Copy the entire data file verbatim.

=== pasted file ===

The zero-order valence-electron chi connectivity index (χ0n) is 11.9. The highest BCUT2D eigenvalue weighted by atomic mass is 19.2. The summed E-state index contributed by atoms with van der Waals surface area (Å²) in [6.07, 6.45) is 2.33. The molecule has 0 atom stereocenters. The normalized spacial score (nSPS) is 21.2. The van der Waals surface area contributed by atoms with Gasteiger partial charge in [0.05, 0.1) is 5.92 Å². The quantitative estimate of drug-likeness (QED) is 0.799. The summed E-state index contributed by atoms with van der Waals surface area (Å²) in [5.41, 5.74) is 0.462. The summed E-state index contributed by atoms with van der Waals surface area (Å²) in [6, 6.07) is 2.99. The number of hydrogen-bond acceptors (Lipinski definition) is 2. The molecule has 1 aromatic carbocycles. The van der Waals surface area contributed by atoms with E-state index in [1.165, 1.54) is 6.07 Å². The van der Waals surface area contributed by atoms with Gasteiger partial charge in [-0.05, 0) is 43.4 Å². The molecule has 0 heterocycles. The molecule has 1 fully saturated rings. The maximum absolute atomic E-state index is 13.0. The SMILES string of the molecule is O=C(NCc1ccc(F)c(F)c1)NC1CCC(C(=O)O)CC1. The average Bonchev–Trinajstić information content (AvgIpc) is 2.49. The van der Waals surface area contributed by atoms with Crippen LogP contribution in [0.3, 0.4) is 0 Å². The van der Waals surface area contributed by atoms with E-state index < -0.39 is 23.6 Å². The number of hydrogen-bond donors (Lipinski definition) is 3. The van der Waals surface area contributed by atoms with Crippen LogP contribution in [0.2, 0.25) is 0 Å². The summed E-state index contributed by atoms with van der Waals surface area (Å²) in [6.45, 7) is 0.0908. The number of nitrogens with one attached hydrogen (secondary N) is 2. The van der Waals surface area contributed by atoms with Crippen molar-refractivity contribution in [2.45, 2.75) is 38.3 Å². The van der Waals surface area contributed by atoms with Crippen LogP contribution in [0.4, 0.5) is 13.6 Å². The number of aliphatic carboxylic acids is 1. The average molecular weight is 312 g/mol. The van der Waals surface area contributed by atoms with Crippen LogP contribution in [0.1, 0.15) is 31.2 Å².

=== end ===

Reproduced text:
The zero-order valence-electron chi connectivity index (χ0n) is 11.9. The highest BCUT2D eigenvalue weighted by atomic mass is 19.2. The summed E-state index contributed by atoms with van der Waals surface area (Å²) in [6.07, 6.45) is 2.33. The molecule has 0 atom stereocenters. The normalized spacial score (nSPS) is 21.2. The van der Waals surface area contributed by atoms with Gasteiger partial charge in [0.05, 0.1) is 5.92 Å². The quantitative estimate of drug-likeness (QED) is 0.799. The summed E-state index contributed by atoms with van der Waals surface area (Å²) in [5.41, 5.74) is 0.462. The summed E-state index contributed by atoms with van der Waals surface area (Å²) in [6, 6.07) is 2.99. The number of hydrogen-bond acceptors (Lipinski definition) is 2. The molecule has 1 aromatic carbocycles. The van der Waals surface area contributed by atoms with E-state index in [1.165, 1.54) is 6.07 Å². The van der Waals surface area contributed by atoms with Gasteiger partial charge in [-0.05, 0) is 43.4 Å². The molecule has 0 heterocycles. The molecule has 1 fully saturated rings. The maximum absolute atomic E-state index is 13.0. The SMILES string of the molecule is O=C(NCc1ccc(F)c(F)c1)NC1CCC(C(=O)O)CC1. The average Bonchev–Trinajstić information content (AvgIpc) is 2.49. The van der Waals surface area contributed by atoms with Crippen LogP contribution in [0.3, 0.4) is 0 Å². The van der Waals surface area contributed by atoms with E-state index < -0.39 is 23.6 Å². The number of hydrogen-bond donors (Lipinski definition) is 3. The van der Waals surface area contributed by atoms with Crippen LogP contribution in [0.2, 0.25) is 0 Å². The summed E-state index contributed by atoms with van der Waals surface area (Å²) in [6.45, 7) is 0.0908. The number of nitrogens with one attached hydrogen (secondary N) is 2. The van der Waals surface area contributed by atoms with Crippen molar-refractivity contribution in [2.45, 2.75) is 38.3 Å². The van der Waals surface area contributed by atoms with Crippen LogP contribution in [0.4, 0.5) is 13.6 Å². The number of aliphatic carboxylic acids is 1. The average molecular weight is 312 g/mol. The van der Waals surface area contributed by atoms with Crippen LogP contribution in [0.1, 0.15) is 31.2 Å².